Distant Star: Revenant Fleet is a real-time strategy game that is set in space for the PC. It starts off with a space battle and then players get to pick their fleet of ships. You must rebuild your fleet in order to battle against the orthani. In this game, you have more of a say-so in how the story plays out. Every time you play you get a different experience. Your choices in the game determine whether you get attacked or rewarded. Make sure to choose wisely.You are also the commander and it is your job to save your home world from total destruction.
You need credits in order to buy ships, upgrade their weapons, buy attachments, and other things you might need for your fleet. You can earn credits through various missions you undertake. You also start the game off with credits. The ship classes you can choose from are carrier, tech, lancer, rogue, and dreadnought. Each class has different weapons and abilities. The drawback is that you can only carry 5 ships in your fleet. Some ships like the lancer have limited health and shield.
Distant Star: Revenant Fleet is definitely lacking interesting combat. Once you pick your fleet and select your path on the sector map you start your journey. Depending on the route you picked on the map you may end up in battle. I had higher expectations for the combat in this game. Once my fleet was in battle I was underwhelmed. You don’t get a first person view of the battle. There aren’t any big explosions and the majority of the action is understated. I found the battles very boring and couldn’t wait for them to end.
What I did like was that each point on the map represents a different scenario. You can select a different path on the map in between missions. When you are in a non-combat situation you are presented with choices as to how to handle it. I liked that you got to choose what would happen in any scenario you came across. It really puts the player in control of the story. I liked that each spot on the map is a different scenario. What I didn’t like was that you didn’t hear any kind of character voice over in any scenario. I felt that would have added to the game.
The controls were easy and simple. Use the mouse to select your path on the map, use the arrows while in combat to change the camera view, and use the asd buttons while in combat. I liked that you could go the menu and see what the controls are in case you need it. Distant Star: Revenant Fleet does have replayability because of the variety of choices and scenarios. Each point on the sector map represents a different situation and scenario. You could end up in combat or just help someone repair their ship. You don’t end up doing the same thing over and over. The player gets a variety of outcomes as a result. Once you die you do have to start the game over from scratch.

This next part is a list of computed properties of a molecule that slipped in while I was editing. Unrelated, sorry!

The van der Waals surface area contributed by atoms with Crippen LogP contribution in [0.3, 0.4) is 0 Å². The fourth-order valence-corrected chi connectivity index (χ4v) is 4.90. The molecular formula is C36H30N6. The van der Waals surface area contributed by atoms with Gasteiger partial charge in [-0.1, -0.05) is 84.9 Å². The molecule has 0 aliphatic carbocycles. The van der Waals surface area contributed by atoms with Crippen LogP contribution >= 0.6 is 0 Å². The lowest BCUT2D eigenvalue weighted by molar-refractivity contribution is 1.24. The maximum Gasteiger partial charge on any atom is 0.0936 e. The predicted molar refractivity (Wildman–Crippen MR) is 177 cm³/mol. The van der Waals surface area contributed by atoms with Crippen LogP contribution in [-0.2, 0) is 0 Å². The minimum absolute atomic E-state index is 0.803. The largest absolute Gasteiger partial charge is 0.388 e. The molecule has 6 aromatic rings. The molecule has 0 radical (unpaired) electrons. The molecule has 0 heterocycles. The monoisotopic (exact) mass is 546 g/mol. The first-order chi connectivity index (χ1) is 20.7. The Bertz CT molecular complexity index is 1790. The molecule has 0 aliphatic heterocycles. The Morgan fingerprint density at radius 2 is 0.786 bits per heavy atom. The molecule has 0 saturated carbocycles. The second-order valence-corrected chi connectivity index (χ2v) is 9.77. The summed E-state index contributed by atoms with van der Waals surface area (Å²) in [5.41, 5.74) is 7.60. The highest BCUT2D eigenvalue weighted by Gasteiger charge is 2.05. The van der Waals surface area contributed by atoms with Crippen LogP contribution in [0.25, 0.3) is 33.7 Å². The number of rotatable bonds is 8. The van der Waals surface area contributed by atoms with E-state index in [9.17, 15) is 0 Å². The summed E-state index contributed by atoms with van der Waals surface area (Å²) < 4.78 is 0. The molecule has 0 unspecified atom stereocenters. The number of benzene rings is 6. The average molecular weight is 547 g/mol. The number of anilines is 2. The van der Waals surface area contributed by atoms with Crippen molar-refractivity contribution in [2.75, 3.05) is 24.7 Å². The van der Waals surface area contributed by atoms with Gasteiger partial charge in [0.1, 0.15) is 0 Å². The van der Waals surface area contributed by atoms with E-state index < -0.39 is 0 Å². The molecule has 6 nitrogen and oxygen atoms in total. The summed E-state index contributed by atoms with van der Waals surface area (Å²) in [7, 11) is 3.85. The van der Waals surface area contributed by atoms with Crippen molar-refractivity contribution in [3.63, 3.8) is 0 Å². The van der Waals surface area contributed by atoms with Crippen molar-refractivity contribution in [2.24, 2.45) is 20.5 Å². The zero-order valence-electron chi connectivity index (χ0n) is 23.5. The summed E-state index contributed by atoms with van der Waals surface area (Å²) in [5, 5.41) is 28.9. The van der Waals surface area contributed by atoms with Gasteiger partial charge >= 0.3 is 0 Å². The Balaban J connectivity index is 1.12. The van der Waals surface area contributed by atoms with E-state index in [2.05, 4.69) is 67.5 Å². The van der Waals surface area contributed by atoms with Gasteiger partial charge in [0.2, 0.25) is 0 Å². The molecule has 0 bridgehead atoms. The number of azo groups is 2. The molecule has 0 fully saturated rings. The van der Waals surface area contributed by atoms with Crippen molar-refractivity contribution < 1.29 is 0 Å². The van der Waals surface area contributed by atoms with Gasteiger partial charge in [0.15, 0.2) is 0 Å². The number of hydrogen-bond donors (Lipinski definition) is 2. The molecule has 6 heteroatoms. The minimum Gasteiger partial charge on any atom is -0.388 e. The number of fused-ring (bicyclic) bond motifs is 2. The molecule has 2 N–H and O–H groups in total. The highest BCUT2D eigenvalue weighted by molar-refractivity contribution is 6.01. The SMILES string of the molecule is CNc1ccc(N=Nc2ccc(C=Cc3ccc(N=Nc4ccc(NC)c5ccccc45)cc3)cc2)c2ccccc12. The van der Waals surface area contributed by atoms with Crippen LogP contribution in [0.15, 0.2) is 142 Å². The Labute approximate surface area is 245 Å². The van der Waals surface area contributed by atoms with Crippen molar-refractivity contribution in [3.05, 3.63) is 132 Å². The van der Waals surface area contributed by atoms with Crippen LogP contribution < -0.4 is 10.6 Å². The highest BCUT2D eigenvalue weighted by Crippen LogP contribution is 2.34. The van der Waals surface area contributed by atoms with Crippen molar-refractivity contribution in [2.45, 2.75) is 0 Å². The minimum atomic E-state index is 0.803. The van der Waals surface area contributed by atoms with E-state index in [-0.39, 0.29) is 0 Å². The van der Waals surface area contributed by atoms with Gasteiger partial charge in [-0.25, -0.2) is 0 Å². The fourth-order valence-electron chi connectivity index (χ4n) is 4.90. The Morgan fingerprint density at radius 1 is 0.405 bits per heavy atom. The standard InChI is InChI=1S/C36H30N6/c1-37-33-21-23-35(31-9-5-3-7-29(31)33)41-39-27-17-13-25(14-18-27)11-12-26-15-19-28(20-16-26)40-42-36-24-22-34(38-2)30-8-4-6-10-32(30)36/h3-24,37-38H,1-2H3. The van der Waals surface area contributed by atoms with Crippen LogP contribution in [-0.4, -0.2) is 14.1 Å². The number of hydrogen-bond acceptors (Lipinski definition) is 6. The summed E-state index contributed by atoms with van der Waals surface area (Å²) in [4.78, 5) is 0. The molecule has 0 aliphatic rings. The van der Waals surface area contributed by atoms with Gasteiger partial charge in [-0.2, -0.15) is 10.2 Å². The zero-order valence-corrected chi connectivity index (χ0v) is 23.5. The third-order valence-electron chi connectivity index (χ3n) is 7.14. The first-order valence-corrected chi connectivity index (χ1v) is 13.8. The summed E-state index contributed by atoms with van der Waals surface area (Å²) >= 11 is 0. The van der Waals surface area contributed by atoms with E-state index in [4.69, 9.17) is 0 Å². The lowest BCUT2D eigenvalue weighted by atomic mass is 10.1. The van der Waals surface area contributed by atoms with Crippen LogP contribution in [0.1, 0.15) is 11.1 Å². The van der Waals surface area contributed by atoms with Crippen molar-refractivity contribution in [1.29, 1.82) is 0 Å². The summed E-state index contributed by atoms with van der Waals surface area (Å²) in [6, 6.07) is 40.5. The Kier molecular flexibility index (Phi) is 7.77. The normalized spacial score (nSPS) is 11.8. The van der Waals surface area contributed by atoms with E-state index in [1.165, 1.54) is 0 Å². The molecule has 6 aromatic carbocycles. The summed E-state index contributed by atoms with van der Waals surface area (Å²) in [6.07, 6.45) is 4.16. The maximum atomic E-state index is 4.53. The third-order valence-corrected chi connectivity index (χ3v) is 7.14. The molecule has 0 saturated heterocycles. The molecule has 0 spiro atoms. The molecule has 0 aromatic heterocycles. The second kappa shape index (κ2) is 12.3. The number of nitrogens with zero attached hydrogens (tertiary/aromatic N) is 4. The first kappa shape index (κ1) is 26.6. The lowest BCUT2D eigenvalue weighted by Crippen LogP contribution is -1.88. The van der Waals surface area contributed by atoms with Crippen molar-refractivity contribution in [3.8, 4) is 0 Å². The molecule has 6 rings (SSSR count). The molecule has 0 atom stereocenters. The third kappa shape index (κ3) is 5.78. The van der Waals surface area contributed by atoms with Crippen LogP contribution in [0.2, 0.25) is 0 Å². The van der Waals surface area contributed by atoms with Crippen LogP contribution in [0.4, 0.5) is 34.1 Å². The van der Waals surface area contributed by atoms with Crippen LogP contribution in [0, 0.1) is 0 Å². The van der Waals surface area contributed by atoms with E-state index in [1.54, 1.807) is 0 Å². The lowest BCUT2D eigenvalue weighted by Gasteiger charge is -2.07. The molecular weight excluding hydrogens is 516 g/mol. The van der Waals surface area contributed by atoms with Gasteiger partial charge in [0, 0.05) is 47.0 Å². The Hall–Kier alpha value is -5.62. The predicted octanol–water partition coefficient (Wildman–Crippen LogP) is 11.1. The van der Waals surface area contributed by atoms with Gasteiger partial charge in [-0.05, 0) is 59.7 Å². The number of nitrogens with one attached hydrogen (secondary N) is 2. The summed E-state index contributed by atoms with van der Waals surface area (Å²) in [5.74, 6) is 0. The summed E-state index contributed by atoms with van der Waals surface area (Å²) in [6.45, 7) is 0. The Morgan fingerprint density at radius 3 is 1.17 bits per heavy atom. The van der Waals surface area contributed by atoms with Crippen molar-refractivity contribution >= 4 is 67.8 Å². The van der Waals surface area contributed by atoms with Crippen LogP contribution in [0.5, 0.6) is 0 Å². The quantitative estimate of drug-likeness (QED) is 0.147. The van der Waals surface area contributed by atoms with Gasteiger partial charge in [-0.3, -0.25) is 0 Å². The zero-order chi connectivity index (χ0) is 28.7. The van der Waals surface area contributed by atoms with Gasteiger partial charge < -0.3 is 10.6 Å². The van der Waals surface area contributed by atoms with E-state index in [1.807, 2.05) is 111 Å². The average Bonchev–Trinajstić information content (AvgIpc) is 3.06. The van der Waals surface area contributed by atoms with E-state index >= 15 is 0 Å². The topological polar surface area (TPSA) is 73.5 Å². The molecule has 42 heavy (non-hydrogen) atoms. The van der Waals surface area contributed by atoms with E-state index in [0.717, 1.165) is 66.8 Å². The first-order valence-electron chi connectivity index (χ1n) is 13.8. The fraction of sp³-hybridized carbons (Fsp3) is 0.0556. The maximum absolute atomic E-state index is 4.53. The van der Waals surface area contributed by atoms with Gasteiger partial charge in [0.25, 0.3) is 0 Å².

One of the few things I did like about the game was the graphics. I have played similar strategy games that had graphics that looked like something from the 90s even though the game came out recently. I was happy that the developers of Distant Star: Revenant Fleet did not do that to the players in this game. The backgrounds, ships, and weapons do make players feel that they are in space. This game isn’t exactly easy, but I wouldn’t say that it is the hardest game I have played. It is all about strategy. Pick the right ships, the right upgrades, and make the right choices then you will make it far. I was able to make it through a sector map at least once without dying.
Distant Star: Revenant Fleet isn’t the type of game that just anybody would be drawn to. You would have to really love strategy based games in order to like Distant Star: Revenant Fleet. It is targeted more towards strategy game fans. I found this game to be lackluster. It fell flat for me because there wasn’t much going on as far as the story goes, the combat wasn’t exciting, and at times the game was kind of confusing. There wasn’t anything that interested me or jumped out at me in this game. I have played better strategy games than this one.
REVIEW CODE: A complimentary PC code was provided to Brash Games for this review. Please send all review code enquiries to email@example.com.
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